Armed men hijack a New York City subway train, holding the passengers hostage in return for a ransom, and turning an ordinary day's work for dispatcher Walter Garber into a face-off with the mastermind behind the crime.
After a ferry is bombed in New Orleans, an A.T.F. agent joins a unique investigation using experimental surveillance technology to find the bomber, but soon finds himself becoming obsessed with one of the victims.
In early afternoon, four armed men hijack a subway train in Manhattan. They stop on a slight incline, decoupling the first car to let the rest of the train coast back. Their leader is Ryder; he connects by phone with Walter Garber, the dispatcher watching that line. Garber is a supervisor temporarily demoted while being investigated for bribery. Ryder demands $10 million within an hour, or he'll start shooting hostages. He'll deal only with Garber. The mayor okays the payoff, the news of the hostage situation sends the stock market tumbling, and it's unclear what Ryder really wants or if Garber is part of the deal. Will hostages, kidnappers, and negotiators live through this? Written by
The R-142 and R-142A subway cars portrayed in this film are permanently linked into 5-car sets and cannot operate as single units. R-62A 2079, a single car capable of operating alone, was cosmetically modified to resemble a modern car for this film and restored to its original appearance after filming was completed. See more »
When Walter is chasing Ryder through New York in the taxi cab, the truck makes the sounds of a V8 gasoline vehicle. The truck that he commandeers is a Ford Super Duty with a diesel Powerstroke engine. See more »
You know we all owe God a debt... and I'm a man who pays his debts. Are you a man who pays his debts?
Yeah, yeah, sure... TV, cable, uh and my mortgage. That's a little like dying once a month.
Oh, you're married... you're a married man?
Oh, no... you're married, man. Married men have mortgages.
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The film starts with the picture way in the distance and it slowly approaches, making it appear as if the audience is in a subway tunnel. See more »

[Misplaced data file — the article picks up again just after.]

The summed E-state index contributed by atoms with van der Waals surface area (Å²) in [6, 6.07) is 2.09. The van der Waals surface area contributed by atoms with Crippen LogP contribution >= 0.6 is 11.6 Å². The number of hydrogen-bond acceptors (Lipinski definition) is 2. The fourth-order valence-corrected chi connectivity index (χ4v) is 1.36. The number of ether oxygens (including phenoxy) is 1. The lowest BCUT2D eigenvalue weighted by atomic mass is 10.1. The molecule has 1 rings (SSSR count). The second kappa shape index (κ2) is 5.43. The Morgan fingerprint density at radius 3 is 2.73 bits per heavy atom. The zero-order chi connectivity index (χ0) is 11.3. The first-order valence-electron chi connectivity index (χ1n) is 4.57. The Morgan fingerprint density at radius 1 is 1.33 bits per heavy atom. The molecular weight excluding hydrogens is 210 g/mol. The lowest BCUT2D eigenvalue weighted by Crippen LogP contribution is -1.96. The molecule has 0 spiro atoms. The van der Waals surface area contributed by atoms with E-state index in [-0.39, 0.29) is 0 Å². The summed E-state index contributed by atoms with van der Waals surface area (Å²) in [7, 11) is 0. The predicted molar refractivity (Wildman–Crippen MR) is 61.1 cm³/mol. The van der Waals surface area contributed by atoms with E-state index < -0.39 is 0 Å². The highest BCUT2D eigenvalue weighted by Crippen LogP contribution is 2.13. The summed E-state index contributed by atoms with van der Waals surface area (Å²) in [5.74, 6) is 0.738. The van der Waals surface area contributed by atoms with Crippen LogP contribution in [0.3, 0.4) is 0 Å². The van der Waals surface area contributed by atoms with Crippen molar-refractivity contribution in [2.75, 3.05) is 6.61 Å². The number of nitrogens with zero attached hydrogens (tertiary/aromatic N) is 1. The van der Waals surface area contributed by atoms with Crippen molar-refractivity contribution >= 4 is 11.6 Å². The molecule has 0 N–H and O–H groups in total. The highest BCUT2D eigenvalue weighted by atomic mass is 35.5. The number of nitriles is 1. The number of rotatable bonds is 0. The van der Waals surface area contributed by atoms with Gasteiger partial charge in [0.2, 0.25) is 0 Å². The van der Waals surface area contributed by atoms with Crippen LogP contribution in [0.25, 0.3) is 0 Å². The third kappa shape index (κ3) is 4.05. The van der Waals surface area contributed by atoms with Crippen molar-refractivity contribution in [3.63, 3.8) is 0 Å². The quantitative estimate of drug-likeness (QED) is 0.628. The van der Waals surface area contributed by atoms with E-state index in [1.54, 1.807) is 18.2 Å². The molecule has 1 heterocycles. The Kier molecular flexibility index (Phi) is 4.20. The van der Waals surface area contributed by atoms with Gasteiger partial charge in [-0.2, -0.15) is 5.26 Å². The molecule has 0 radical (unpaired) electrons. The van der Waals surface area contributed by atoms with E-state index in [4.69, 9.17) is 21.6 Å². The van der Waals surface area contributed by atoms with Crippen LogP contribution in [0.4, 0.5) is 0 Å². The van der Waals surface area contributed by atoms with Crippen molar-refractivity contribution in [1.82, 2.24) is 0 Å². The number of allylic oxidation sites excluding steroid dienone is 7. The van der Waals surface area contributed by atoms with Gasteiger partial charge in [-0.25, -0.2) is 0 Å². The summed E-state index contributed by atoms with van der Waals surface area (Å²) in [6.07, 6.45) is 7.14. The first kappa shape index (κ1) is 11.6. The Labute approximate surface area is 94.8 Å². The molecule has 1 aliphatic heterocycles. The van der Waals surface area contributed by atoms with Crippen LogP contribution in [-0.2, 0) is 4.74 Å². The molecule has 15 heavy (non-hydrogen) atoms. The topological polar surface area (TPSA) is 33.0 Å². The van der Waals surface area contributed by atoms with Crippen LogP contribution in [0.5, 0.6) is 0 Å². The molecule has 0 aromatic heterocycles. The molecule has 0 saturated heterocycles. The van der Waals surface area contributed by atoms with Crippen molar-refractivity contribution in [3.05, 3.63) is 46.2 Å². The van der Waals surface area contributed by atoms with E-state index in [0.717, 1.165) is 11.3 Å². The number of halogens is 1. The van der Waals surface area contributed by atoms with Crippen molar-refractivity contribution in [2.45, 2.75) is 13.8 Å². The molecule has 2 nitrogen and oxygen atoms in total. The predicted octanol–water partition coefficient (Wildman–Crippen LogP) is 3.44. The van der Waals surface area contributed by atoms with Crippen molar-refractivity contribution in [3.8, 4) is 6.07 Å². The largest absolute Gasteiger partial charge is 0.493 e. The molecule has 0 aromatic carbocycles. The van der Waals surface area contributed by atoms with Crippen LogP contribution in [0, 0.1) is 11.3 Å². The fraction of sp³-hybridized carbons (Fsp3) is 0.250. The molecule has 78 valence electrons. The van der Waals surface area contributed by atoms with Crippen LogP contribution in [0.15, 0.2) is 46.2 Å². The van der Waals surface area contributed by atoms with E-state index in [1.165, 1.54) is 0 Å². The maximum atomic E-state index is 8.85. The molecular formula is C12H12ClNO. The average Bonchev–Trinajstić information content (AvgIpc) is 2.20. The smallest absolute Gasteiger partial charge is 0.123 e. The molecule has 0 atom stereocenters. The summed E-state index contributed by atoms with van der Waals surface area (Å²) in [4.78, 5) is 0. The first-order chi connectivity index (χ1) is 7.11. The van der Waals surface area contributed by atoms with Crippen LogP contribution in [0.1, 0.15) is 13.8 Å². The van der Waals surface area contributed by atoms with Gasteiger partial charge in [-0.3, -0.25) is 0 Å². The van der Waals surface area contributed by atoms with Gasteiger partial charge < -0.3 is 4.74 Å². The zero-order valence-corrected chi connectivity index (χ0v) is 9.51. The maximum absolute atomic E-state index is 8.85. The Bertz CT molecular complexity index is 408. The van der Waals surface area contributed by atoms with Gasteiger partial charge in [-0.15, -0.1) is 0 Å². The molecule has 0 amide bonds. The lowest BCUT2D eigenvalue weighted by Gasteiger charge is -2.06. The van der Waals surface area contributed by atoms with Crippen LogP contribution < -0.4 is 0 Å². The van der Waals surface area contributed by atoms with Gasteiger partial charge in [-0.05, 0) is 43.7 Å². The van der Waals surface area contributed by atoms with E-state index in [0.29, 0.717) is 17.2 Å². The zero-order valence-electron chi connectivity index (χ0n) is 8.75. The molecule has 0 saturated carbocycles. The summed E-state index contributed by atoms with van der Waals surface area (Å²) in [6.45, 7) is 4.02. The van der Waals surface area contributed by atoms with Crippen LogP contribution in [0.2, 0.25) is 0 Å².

The original movie was a smart witty thriller , a cut above the usual heist thriller . Some people might complain the action is a little bit too static but that's not the point and it is very important to remember this . Having nothing better planned I turned over to Film4 to catchthis remake and caught the tail end of the advert break . It was only after two minutes that I realised what I was watching wasn't the adverts but the opening sequence of THE TAKING PELHAM 123 . That's says all there is about this movie
Do I have to repeat it ? It's important to remember that whilst the original only having two sets , the subway control room and the subway train the original film managed to carry itself by some smart dialogue and character interaction . This obviously isn't enough for director Tony Scott and the production crew who feel the need to bludgeon the audience to death with MTV style camera work , editing and score . It's as if the production team think if people are being held at gun point on a train that's not exciting enough for a cinema audience so feel the need to insert sequences regardless of it makes any sense or not
It might have been a good idea to make the hostages in the train interesting . The original film succeeded on this score even if they were slightly offensive in their ethnic stereotypes but hey nothing is perfect but even that was preferable than a jarring cut of police cars zooming around the city with crash zoom lens , then to even this up we get a sequence in slow motion . The only people in this film who deserve any credit are the hairdressers who gave John Travolta the same hairstyle as me
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